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Where Is the Biggest Risk for Getting COVID-19?

In the life of scientific evidence and research, the SARS-CoV-2 virus has only been around a relatively short time, less than six months. When the number of infections across the world began to grow rapidly, scientists scrambled to collect data and make conclusions to reduce the spread and improve treatments.

The pandemic has exposed several weaknesses, such as poor preparation with personal protective equipment stockpiles and expired N95 masks, as well as inflexible food distribution processes in the dairy, fish and produce markets.

The pandemic has changed the world, potentially for years to come. White House economic adviser Larry Kudlow indicated that health care providers would be influencing decisions related to reopening the economy. He anticipates after returning to work and school, people may have to submit to routine temperature taking, stay home when sick and undergo widespread testing, continuing:1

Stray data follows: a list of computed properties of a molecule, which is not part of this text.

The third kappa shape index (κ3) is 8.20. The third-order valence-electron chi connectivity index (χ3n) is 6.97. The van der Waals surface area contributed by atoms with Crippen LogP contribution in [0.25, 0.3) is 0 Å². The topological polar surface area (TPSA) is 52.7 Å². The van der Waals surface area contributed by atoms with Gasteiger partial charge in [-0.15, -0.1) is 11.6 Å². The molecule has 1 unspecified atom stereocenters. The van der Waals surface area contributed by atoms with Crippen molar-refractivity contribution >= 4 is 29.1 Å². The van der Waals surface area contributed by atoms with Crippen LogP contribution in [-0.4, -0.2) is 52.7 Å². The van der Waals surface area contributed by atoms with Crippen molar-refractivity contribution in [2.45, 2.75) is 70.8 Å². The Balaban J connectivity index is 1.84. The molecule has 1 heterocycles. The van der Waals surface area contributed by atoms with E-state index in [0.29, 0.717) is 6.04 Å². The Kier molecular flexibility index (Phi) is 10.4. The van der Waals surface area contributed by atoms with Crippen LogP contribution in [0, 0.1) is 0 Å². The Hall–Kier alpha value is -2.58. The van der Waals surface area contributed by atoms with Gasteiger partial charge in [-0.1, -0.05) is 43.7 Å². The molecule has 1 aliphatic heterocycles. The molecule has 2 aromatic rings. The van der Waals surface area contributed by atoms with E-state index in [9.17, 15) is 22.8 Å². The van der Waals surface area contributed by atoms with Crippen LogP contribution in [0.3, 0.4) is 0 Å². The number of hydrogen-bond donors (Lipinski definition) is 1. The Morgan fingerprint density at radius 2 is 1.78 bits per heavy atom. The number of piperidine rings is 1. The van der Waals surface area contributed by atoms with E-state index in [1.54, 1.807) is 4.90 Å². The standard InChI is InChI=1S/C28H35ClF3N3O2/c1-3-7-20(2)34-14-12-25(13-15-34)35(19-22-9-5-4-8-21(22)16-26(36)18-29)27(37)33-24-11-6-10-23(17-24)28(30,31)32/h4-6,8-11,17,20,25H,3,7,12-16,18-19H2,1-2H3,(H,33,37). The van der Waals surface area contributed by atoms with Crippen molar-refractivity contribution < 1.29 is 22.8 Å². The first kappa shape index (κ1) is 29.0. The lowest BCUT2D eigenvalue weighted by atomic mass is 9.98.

“We are aware that things are going to be different. That’s going to be a new feature of American life. And I don’t know how quickly that gets up and going, but it’s going to be very, very important because we obviously want to prevent any recurrences.”

The government has made moves to reduce your right to privacy, as they engage with large data mining companies like Google, Facebook, Microsoft and Amazon to track your movements. Bill Gates took the next step, suggesting digital certificates should be used to record your vaccinations, medical tests and illness.

Yet, scientific evidence hasn’t reached a point to make these types of interventions necessary or potentially useful. It appears that instead of addressing more flexible and responsive solutions, corporations are pouring their time and energy into what serves their specific corporate and financial needs.

SARS-CoV-2 Primarily Spreads in Close Quarters